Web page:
Be sun smart

You’ll get sun burnt far more quickly in South Africa than you will in the UK.

Rip currents are the main surf hazard for all beach users. They can occur at any beach, and can sweep even the strongest swimmer out to sea. Take the following simple precautions:

don’t swim on unpatrolled beaches or after hours
always swim between the red and yellow flags
don’t swim after consuming alcohol or drugs
always swim with a friend; never alone.
wear appropriate swimming clothes, certainly not jeans

British consular offices

Our Consular offices in South Africa support British nationals in need of assistance.

Emergency services numbers

In a life threatening or time critical emergency, call 111 and state whether you need Police, Fire or Ambulance.

Distributed by APO (African Press Organization) on behalf of British High Commission Pretoria.

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Source:: Travel Advice: England in South Africa Cricket Tour

Categories: AFRICA

Welcoming the Signing of the Libyan Political Agreement

Press Statement

John Kerry
Secretary of State

Washington, DC

December 17, 2015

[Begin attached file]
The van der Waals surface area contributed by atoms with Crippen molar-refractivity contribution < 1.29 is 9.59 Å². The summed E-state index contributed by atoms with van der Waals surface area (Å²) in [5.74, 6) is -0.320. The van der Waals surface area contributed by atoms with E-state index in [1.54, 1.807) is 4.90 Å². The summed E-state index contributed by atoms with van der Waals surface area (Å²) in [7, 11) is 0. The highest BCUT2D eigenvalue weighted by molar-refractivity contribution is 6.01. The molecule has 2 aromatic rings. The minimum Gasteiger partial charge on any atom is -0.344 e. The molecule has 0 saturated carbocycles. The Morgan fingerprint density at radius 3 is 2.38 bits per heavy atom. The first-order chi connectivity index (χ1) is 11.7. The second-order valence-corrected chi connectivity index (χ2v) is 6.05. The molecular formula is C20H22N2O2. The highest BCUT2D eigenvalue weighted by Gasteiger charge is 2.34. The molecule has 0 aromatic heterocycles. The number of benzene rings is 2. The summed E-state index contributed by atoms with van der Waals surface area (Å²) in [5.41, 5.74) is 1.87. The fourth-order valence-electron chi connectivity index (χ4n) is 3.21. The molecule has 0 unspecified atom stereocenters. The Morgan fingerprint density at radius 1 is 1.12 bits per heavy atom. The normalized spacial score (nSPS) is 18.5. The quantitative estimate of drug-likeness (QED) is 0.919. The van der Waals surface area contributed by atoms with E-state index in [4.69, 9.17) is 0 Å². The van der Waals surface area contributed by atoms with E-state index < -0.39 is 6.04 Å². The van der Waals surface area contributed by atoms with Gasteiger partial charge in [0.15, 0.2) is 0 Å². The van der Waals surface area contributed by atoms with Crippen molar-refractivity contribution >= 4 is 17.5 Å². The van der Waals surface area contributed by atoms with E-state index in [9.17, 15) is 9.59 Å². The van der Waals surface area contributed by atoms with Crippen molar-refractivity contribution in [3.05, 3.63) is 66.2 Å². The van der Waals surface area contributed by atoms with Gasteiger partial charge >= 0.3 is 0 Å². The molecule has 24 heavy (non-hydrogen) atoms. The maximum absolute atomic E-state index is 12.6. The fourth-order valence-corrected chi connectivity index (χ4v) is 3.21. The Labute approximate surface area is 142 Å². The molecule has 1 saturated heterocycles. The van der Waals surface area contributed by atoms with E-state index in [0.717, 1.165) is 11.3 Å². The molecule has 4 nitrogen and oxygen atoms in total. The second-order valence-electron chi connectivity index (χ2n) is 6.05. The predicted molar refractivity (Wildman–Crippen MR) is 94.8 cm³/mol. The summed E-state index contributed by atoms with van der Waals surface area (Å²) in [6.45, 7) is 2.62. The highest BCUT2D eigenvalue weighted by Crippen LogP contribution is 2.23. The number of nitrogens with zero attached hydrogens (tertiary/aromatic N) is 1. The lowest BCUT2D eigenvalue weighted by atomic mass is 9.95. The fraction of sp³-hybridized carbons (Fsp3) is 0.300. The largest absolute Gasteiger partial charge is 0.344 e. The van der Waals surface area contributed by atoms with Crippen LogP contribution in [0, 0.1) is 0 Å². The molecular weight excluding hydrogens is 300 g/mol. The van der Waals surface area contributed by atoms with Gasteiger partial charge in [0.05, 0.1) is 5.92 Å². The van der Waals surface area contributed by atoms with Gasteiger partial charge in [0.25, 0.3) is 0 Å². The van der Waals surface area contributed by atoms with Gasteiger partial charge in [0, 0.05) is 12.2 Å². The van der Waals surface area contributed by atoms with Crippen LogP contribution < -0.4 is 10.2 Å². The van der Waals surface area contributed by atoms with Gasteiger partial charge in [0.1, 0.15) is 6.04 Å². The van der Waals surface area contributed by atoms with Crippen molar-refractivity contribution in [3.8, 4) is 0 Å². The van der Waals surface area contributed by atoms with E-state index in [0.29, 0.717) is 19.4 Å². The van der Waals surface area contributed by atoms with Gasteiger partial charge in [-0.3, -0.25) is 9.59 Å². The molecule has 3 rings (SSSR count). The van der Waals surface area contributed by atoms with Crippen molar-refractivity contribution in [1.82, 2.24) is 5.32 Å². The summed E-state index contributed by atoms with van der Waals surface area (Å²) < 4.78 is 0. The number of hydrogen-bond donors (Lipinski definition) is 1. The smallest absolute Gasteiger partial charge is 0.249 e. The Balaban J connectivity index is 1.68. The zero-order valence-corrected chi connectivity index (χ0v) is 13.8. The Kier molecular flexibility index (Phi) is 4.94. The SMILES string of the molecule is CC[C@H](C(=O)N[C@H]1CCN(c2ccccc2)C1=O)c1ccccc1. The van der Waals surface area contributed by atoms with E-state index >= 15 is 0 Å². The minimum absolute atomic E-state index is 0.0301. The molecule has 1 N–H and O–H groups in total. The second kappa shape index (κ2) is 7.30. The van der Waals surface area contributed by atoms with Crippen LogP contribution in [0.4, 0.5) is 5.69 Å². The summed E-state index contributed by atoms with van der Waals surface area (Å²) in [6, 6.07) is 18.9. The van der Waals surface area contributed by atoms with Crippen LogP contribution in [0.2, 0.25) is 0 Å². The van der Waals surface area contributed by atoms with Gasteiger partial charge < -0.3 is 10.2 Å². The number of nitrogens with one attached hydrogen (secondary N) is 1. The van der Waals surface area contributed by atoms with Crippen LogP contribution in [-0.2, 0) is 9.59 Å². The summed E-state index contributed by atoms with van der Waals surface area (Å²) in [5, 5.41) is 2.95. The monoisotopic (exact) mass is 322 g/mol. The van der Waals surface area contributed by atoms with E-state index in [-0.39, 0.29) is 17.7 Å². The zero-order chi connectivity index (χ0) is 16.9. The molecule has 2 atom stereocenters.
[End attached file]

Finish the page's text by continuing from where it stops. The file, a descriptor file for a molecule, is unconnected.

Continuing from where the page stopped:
Today in Morocco, Libyan political leaders came together after a year of UN-facilitated political dialogue to sign the Libyan Political Agreement that will establish a unified Libyan Government of National Accord. We salute these courageous Libyans who stand ready to rebuild a united Libya and who are determined to move the country forward.

All Libyans have a role to play as the political transition continues. I urge all Libyans to support this final agreement and to unite behind the Government of National Accord.

Libya needs this unified government to address its critical humanitarian, economic, and security challenges. As we made clear at the December 13 meeting in Rome that I co-chaired with Italian Foreign Minister Gentiloni, the United States and the international community are ready to support the implementation of the Political Agreement and to provide full backing for the unified government, as well as technical, economic, security, and counterterrorism assistance.

Distributed by APO (African Press Organization) on behalf of U.S. Department of State.

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Source:: Welcoming the Signing of the Libyan Political Agreement

Categories: AFRICA